The facemask applied a downward and forward pull on maxilla, about 30° to the occlusal plane.[10] This appliance works by a combination of skeletal advancement, dental compensation, and rotation of the occlusal planes.[11,12] It helps improve the inadequate anterior vertical maxillary development and attain good vertical closure of upper and lower incisors after crossbite correction which is important for transmitting functional stimuli to maxilla thereby increasing stability in the sagittal and vertical plane.[9]

Significant overcorrection of the maxilla in the sagittal plane could not be achieved considering that the patient was 10 years, 10 months at the start of treatment.[10] The facemask with fixed appliances gave a greater component of dentoalveolar correction as indicated by upper incisor inclination in cephalometrics posttreatment [Table 1]. Greater positive overlap should have been given to avoid any relapse tendency in anteroposterior plane. However, deficiency of maxilla in the vertical plane in cleft cases prevents from extruding the incisors to great extent. The scar in the cleft palate repair area undergoes a continual contracture. Hence, to maintain the changes brought about by orthodontic treatment, rigid long-term retention should be strictly followed. The retainer should cover a large area of the palatal tissue to maintain the width of the expanded palate.[13] Cast partial retainer with complete palatal coverage or acrylic wrap around retainer would best serve the purpose. Rapid maxillary expansion after secondary alveolar bone grafting in patients with alveolar cleft can help to reduce the scar contracture.[14]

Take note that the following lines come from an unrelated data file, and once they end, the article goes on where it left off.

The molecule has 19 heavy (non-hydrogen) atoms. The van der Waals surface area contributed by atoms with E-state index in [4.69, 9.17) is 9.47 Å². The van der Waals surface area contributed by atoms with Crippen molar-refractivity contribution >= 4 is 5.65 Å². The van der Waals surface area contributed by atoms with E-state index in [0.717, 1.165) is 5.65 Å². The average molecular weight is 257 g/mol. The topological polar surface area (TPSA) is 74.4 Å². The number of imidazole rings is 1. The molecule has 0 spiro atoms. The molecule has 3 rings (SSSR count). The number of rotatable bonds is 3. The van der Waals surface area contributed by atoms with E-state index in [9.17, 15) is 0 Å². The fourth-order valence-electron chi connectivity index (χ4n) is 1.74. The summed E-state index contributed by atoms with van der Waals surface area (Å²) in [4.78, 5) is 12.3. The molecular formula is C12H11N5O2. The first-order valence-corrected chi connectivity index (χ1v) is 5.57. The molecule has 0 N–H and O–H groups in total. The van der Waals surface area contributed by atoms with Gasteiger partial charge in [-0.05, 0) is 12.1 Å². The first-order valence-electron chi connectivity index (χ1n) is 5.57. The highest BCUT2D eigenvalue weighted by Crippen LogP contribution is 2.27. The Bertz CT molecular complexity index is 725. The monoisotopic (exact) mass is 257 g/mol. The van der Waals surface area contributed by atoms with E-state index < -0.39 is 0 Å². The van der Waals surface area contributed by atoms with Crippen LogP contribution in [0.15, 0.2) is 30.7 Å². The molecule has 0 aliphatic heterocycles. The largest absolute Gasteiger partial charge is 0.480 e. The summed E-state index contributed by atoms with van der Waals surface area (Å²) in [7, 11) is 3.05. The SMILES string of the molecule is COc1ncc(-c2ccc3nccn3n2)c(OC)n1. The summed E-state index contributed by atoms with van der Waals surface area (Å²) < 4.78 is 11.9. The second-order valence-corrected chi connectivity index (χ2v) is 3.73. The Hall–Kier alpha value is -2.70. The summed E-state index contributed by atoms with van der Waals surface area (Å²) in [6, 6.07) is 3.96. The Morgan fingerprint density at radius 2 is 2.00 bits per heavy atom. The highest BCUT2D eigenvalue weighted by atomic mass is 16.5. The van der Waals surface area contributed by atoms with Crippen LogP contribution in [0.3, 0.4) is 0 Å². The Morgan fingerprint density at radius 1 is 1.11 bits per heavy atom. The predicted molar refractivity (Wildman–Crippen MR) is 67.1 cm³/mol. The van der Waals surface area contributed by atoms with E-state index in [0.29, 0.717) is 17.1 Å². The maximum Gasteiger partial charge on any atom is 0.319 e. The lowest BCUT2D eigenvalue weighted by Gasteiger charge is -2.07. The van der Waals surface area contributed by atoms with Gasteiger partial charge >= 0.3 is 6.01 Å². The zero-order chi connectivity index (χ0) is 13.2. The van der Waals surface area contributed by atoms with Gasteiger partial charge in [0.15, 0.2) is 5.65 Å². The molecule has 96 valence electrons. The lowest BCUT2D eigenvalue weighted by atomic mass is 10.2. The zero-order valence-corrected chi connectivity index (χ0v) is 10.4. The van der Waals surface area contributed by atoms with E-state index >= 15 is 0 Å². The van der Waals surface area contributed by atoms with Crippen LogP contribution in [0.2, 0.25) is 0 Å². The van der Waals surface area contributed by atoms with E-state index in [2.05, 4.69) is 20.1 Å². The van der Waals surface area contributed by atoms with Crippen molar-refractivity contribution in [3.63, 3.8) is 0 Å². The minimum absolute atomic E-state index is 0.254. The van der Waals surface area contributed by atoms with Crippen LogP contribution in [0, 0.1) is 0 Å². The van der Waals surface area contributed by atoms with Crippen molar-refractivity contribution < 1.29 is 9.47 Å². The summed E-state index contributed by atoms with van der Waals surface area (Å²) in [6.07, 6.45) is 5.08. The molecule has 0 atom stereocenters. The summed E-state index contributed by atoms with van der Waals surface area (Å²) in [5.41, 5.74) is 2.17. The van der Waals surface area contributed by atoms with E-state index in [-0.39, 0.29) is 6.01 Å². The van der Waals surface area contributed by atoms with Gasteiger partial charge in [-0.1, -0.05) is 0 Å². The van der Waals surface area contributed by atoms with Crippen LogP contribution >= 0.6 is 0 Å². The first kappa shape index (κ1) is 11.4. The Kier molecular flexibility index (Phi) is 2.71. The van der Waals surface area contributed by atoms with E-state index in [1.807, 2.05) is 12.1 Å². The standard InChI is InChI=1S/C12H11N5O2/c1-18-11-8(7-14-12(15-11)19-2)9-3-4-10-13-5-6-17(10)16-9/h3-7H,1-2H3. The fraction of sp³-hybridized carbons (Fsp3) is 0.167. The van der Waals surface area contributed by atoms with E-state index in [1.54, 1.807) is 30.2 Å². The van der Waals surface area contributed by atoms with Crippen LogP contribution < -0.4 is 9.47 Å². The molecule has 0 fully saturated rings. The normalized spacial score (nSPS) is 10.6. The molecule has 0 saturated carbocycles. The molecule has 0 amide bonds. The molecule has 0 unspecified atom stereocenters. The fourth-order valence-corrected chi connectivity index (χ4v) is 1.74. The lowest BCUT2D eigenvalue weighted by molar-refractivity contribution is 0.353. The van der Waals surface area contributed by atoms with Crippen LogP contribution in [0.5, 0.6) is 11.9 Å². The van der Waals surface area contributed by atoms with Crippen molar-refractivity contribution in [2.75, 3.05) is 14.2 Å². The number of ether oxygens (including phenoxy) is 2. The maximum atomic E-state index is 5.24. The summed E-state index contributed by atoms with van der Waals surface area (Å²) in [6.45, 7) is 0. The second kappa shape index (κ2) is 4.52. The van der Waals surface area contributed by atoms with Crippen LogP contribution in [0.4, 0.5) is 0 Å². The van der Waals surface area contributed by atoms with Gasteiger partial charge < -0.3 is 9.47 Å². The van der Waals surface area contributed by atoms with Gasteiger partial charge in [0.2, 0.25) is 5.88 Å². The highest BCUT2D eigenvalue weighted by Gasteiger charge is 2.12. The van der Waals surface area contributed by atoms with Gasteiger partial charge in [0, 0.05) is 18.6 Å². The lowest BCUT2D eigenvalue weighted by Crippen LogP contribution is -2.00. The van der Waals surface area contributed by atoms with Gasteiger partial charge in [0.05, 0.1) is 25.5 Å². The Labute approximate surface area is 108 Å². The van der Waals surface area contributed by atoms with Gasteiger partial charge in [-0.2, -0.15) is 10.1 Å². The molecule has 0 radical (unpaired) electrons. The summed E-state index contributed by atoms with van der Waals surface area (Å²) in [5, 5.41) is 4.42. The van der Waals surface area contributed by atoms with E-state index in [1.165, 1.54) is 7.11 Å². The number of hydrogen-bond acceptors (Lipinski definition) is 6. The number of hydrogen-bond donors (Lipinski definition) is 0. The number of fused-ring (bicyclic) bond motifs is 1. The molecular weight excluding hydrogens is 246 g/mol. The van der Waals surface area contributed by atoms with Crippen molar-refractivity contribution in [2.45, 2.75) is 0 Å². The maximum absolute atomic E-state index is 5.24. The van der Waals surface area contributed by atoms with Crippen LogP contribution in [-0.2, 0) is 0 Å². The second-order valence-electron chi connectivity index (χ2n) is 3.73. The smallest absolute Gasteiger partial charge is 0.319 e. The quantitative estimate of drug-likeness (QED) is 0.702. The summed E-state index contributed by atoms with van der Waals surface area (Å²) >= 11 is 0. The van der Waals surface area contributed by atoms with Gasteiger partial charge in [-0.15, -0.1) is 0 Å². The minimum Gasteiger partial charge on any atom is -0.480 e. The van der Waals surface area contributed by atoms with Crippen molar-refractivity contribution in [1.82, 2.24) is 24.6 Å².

CONCLUSION

The key to success in maintaining a good functional occlusion in cleft palate patients is to house the teeth well in the bone; any overcompensation should be avoided to maintain the stability of occlusion.

Declaration of patient consent

The authors certify that they have obtained all appropriate patient consent forms. In the form the patient(s) has/have given his/her/their consent for his/her/their images and other clinical information to be reported in the journal. The patients understand that their names and initials will not be published and due efforts will be made to conceal their identity, but anonymity cannot be guaranteed.

Financial support and sponsorship

Nil.

Conflicts of interest

There are no conflicts of interest.